By Mike Redmond
— Occasionally I am seized by what I like to call "diabolical impulses."
These are not like your regular, garden-variety impulses, the ones that make you buy the candy bar from that display next to the cash register, or purchase that tractor I mentioned a couple of weeks back, or break into snappy dance steps as you walk through the living room. (Not that I ever did such a thing, you understand. It's just an example.)
Those impulses are fairly benign (unless you're not supposed to eat Milky Ways, in which case, uh-oh). A diabolical impulse, on the other hand can (A.) get you into trouble, (B.) forever alter your life, (C.) cost you a lot of money, and (D.) all of the above.
And the answer is almost always (D.), which, of course, leads to (E.) you're going to have a tough time explaining it to normal people.
These sorts of impulses can only be planted by dark forces, which is why I call them diabolical. And as you have probably guessed, I am in the grips of one even as we speak.
As you have probably not guessed, it involves a pedal steel guitar.
A pedal steel guitar, for those of you who don't follow such things (that would be those normal people I mentioned) is the swooping, crying, ear-catching sound you hear in country music.
I used to play it some. In fact, I got deeply into it, which was the problem. The pedal steel - a contraption that requires both hands, both feet, both knees, and both hemispheres of your brain to play - is not an instrument that willingly gives up its secrets. It plays mind games.
It used to wake me up in the middle of the night. "Pssst," it would hiss from my music room downstairs, "Come on down, Mike. I've got something I want to show you. It's off an old Ray Price record. You'll love it." And I would pad downstairs at 2 a.m. to play one lick. One. And play it I would, until I was two hours late for work.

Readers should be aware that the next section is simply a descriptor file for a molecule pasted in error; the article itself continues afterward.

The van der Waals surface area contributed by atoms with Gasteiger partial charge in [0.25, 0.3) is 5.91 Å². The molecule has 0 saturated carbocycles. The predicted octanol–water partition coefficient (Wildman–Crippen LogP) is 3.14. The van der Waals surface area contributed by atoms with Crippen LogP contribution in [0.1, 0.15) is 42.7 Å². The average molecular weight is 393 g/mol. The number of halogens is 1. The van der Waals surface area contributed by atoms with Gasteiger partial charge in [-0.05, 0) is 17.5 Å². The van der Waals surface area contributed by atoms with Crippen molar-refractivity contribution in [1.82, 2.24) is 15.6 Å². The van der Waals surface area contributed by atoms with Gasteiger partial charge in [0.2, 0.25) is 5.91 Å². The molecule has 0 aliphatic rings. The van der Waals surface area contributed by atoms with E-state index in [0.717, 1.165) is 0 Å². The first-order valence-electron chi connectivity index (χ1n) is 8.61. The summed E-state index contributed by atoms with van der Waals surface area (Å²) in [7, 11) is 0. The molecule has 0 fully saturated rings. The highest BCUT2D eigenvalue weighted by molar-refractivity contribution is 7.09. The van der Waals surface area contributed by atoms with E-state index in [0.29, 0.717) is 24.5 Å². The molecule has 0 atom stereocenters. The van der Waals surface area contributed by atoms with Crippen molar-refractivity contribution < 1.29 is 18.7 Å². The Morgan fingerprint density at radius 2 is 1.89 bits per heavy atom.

Eventually, I got too busy to devote that much time to the steel, so I swapped it for a jazz archtop guitar, and I thought that was that.
Ha. Guess who's been calling me in the middle of the night for the last two weeks? Guess who convinced me to sell a banjo so I'd have some ready cash? And then guess who got to my friend Frank, who was talking about putting together a country band just for fun and mentioned that the steel position might be open.
If that's not the devil at work, I don't know what is.
So here I sit, a wad of cash burning a hole in my pocket and an Ebay page full of pedal steels in front of me. Or off I'll go to my favorite music store, Arthur's, just to see what they might have in stock. Actually, I've already done the latter, although I have had enough presence of mind not to take the bankroll along.
Get thee behind me, Satan. Quit playing pedal steel licks in my head. Quit reminding me of how pedal steel is essentially a big box of problems, and playing it is problem solving - which I love. Quit picking on me for not picking on a steel.
For heaven's sake, I'm still explaining the tractor.
© 2013 Mike Redmond. All Rights Reserved.